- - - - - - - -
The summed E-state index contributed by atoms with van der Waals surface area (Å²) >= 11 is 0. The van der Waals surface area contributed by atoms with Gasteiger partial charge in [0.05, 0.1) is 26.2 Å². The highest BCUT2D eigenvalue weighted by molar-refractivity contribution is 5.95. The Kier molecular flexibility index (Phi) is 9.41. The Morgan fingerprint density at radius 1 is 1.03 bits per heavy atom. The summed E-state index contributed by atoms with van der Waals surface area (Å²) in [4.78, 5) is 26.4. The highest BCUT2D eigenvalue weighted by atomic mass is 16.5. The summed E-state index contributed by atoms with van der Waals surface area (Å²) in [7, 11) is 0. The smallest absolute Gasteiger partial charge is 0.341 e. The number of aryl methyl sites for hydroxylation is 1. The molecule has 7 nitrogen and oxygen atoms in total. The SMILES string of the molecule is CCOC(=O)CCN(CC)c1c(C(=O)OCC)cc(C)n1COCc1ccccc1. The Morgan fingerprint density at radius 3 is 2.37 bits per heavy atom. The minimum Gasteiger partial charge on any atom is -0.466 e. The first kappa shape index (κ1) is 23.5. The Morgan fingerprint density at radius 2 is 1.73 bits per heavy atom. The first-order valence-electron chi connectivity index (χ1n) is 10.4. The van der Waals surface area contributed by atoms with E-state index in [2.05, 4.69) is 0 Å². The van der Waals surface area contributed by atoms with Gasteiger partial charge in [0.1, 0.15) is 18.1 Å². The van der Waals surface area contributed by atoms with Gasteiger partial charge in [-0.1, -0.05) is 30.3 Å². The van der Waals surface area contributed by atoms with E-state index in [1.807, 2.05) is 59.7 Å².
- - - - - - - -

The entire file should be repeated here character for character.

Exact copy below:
The summed E-state index contributed by atoms with van der Waals surface area (Å²) >= 11 is 0. The van der Waals surface area contributed by atoms with Gasteiger partial charge in [0.05, 0.1) is 26.2 Å². The highest BCUT2D eigenvalue weighted by molar-refractivity contribution is 5.95. The Kier molecular flexibility index (Phi) is 9.41. The Morgan fingerprint density at radius 1 is 1.03 bits per heavy atom. The summed E-state index contributed by atoms with van der Waals surface area (Å²) in [4.78, 5) is 26.4. The highest BCUT2D eigenvalue weighted by atomic mass is 16.5. The summed E-state index contributed by atoms with van der Waals surface area (Å²) in [7, 11) is 0. The smallest absolute Gasteiger partial charge is 0.341 e. The number of aryl methyl sites for hydroxylation is 1. The molecule has 7 nitrogen and oxygen atoms in total. The SMILES string of the molecule is CCOC(=O)CCN(CC)c1c(C(=O)OCC)cc(C)n1COCc1ccccc1. The Morgan fingerprint density at radius 3 is 2.37 bits per heavy atom. The minimum Gasteiger partial charge on any atom is -0.466 e. The first kappa shape index (κ1) is 23.5. The Morgan fingerprint density at radius 2 is 1.73 bits per heavy atom. The first-order valence-electron chi connectivity index (χ1n) is 10.4. The van der Waals surface area contributed by atoms with E-state index in [2.05, 4.69) is 0 Å². The van der Waals surface area contributed by atoms with Gasteiger partial charge in [0.1, 0.15) is 18.1 Å². The van der Waals surface area contributed by atoms with Gasteiger partial charge in [-0.1, -0.05) is 30.3 Å². The van der Waals surface area contributed by atoms with E-state index in [1.807, 2.05) is 59.7 Å².